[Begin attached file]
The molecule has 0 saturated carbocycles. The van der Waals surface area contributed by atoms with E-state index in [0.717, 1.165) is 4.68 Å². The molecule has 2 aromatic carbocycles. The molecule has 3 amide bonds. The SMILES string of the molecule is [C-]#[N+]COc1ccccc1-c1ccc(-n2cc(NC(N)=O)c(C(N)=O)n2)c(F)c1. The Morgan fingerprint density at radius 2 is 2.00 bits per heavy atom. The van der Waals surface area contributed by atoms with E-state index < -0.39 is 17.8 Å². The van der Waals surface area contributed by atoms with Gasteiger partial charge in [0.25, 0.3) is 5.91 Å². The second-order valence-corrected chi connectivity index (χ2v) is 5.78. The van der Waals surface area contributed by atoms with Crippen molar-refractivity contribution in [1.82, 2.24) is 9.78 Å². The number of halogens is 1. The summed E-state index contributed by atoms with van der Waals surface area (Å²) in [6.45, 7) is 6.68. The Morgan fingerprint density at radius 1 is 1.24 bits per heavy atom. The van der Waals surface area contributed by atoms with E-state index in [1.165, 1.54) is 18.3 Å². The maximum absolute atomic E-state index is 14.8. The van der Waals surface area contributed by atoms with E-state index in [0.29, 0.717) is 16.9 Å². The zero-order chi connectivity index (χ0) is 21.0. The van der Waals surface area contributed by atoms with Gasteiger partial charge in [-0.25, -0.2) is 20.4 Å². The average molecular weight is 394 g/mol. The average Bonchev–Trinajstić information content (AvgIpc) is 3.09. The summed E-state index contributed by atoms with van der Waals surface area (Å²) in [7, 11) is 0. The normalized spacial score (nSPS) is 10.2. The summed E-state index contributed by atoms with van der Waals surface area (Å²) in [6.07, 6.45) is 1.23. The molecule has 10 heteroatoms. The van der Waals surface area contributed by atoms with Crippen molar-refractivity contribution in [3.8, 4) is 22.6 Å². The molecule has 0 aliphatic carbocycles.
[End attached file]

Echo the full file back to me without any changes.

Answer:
The molecule has 0 saturated carbocycles. The van der Waals surface area contributed by atoms with E-state index in [0.717, 1.165) is 4.68 Å². The molecule has 2 aromatic carbocycles. The molecule has 3 amide bonds. The SMILES string of the molecule is [C-]#[N+]COc1ccccc1-c1ccc(-n2cc(NC(N)=O)c(C(N)=O)n2)c(F)c1. The Morgan fingerprint density at radius 2 is 2.00 bits per heavy atom. The van der Waals surface area contributed by atoms with E-state index < -0.39 is 17.8 Å². The van der Waals surface area contributed by atoms with Gasteiger partial charge in [0.25, 0.3) is 5.91 Å². The second-order valence-corrected chi connectivity index (χ2v) is 5.78. The van der Waals surface area contributed by atoms with Crippen molar-refractivity contribution in [1.82, 2.24) is 9.78 Å². The number of halogens is 1. The summed E-state index contributed by atoms with van der Waals surface area (Å²) in [6.45, 7) is 6.68. The Morgan fingerprint density at radius 1 is 1.24 bits per heavy atom. The van der Waals surface area contributed by atoms with E-state index in [1.165, 1.54) is 18.3 Å². The maximum absolute atomic E-state index is 14.8. The van der Waals surface area contributed by atoms with E-state index in [0.29, 0.717) is 16.9 Å². The zero-order chi connectivity index (χ0) is 21.0. The van der Waals surface area contributed by atoms with Gasteiger partial charge in [-0.25, -0.2) is 20.4 Å². The average molecular weight is 394 g/mol. The average Bonchev–Trinajstić information content (AvgIpc) is 3.09. The summed E-state index contributed by atoms with van der Waals surface area (Å²) in [7, 11) is 0. The normalized spacial score (nSPS) is 10.2. The summed E-state index contributed by atoms with van der Waals surface area (Å²) in [6.07, 6.45) is 1.23. The molecule has 10 heteroatoms. The van der Waals surface area contributed by atoms with Crippen molar-refractivity contribution in [3.8, 4) is 22.6 Å². The molecule has 0 aliphatic carbocycles.